U.N.: Disagreements over who should attend Syria peace talks may cause delay

GENEVA, Switzerland,  Disagreement over which opposition groups will be attending Syrian peace talks in Geneva has raised doubts about the Monday start date.

A fighter from a coalition of rebel groups known as Jaish al-Fateh, or “Conquest Army,” prays near the town of Psoncol in the Idlib countryside, Syria, on June 5, 2015. Disagreements over which rebel groups will be represented at peace talks scheduled for Monday in Geneva have raised doubts about the start date. File Photo by Omar Haj Kadour/ UPI | License Photo














United Nations officials said last month they wanted to begin negotiations for a transitional government on Jan. 25, but a group of 17 supporting nations, including the United States and Russia, have not decided which rebel groups will have a seat at the table.

Voice of America quoted U.N. deputy spokesman Farhan Haq on Monday as saying invitations would not be sent out until a consensus was reached.

The U.N. hopes to implement a cease-fire alongside the talks, which are aimed at creating an inclusive, non-sectarian government and U.N.-supervised elections within 18 months.

The government of Syrian President Bashar al-Assad said earlier this month it wasprepared to join the negotiations but wanted to know if they would be attended by “terrorist groups” — a distinction used broadly by Damascus, as well as Moscow, in reference to all of Syria’s opposition.

Previous attempts at peace talks collapsed in the face of Syrian government intransigence over allowing rebel cells a seat at the negotiating table.

Several major rebel groups met in Saudi Arabia last month to hammer out a unified framework for the Geneva talks.

The Turkey-based Syrian National Coalition, which calls for Assad’s departure and the establishment of a transitional governing body in Syria, was in attendance, as was the Southern Front alliance, which the BBC quoted as saying it was the “moderate voice and the strong arm of the Syrian people.”

Conservative Islamist factions such as Ahrar al-Sham and Jaish al-Islam also sent representatives to Riyadh, but Ahrar al-Sham later withdrew, saying other delegates were too close to the Syrian government. Both groups want the Assad government out and an Islamic state in its place, but the leader of Jaish al-Islam later softened his stance, saying the Syrian people should decide their future.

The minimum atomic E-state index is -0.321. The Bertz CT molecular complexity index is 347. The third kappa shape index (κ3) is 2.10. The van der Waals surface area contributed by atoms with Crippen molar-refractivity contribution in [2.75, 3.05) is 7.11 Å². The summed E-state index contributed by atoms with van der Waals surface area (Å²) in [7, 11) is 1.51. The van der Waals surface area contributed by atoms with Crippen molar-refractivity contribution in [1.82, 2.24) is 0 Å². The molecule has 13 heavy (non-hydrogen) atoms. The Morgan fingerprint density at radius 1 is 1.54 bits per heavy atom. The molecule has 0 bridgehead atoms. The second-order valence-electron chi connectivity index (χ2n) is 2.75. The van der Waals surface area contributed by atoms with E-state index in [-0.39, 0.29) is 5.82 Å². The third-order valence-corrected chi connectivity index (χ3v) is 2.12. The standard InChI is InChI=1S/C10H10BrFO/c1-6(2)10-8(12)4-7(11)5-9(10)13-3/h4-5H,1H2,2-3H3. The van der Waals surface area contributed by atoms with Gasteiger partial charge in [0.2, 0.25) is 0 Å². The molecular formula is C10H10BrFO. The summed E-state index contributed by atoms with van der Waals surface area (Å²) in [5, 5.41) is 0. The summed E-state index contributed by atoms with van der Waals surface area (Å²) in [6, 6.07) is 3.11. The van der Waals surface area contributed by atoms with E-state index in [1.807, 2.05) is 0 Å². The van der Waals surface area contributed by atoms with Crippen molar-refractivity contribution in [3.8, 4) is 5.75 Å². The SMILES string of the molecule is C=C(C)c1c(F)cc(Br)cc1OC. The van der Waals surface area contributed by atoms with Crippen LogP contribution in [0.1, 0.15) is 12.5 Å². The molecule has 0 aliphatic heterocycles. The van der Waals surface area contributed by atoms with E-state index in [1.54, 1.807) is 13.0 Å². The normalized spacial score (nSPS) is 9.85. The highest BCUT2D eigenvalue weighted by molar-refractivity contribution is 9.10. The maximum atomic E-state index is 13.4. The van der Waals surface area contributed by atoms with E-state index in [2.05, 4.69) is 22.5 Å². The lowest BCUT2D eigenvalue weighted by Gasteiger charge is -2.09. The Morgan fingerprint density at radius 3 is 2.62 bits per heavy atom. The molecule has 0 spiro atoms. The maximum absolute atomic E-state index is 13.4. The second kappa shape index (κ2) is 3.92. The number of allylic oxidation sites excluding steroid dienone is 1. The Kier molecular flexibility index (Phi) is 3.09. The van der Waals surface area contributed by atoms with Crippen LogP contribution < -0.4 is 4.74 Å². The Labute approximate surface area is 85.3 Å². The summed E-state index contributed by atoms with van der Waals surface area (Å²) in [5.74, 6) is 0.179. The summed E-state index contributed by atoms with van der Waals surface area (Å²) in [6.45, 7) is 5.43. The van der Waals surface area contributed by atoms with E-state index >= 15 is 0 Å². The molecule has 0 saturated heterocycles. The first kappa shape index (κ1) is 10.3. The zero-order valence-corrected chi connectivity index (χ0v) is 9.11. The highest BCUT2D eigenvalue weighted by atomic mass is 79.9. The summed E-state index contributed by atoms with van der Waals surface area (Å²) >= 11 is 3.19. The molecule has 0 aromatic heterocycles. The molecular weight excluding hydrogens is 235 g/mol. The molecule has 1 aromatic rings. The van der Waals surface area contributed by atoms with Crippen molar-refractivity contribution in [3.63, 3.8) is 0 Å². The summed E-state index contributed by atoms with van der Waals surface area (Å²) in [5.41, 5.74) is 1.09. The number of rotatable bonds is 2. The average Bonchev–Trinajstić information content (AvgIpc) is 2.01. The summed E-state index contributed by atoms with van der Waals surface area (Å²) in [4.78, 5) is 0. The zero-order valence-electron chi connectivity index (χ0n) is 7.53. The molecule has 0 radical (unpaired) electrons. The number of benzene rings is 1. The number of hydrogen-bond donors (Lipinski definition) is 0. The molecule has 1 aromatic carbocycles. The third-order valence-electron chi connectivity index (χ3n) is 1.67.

Representatives at the conference signed a final statement calling for a unified Syria with a representative government that would replace the Assad administration after a transitional period, and a 15-member negotiating team was reportedly chosen for the Geneva talks.

Kurdish rebel cells such as the YPG and militants with the Nusra Front, a rebel group linked to al-Qaida, were not invited to the Riyadh talks, but a U.S.-backed rebel coalition of Arabs, Kurds and Assyrians, known as the Syrian Democratic Forces,held its own conference on Dec. 11 in the al-Hasakah province, announcing the formation of a political wing known as the Syrian Democratic Council.

Iran — which, along with Russia, backs the Assad government — condemned the meeting in Riyadh, saying it would harm the Geneva talks. Both Tehran and Moscow have argued the opposition is too fragmented to uphold an agreement.

The New York Times quoted U.S. Secretary of State John Kerry last month as calling the Riyadh conference “an important step forward.”

Kerry praised a cease-fire between rebels and government troops in the city of Homs last month that allowed humanitarian aid to enter a neighborhood besieged by pro-Assad forces.

U.N. officials expressed hope the deal could serve as a framework for a wider truce in Syria, where more than 250,000 people have been killed in fighting between the government and a medley of insurgent groups since 2011.

On Wednesday, Syrian rebel groups reportedly said they would reject the Geneva talks if articles 12 and 13 of a recent U.N. resolution, which call for all sides in Syria’s conflict to allow humanitarian access to besieged cities, were not fully implemented.

By Fred Lambert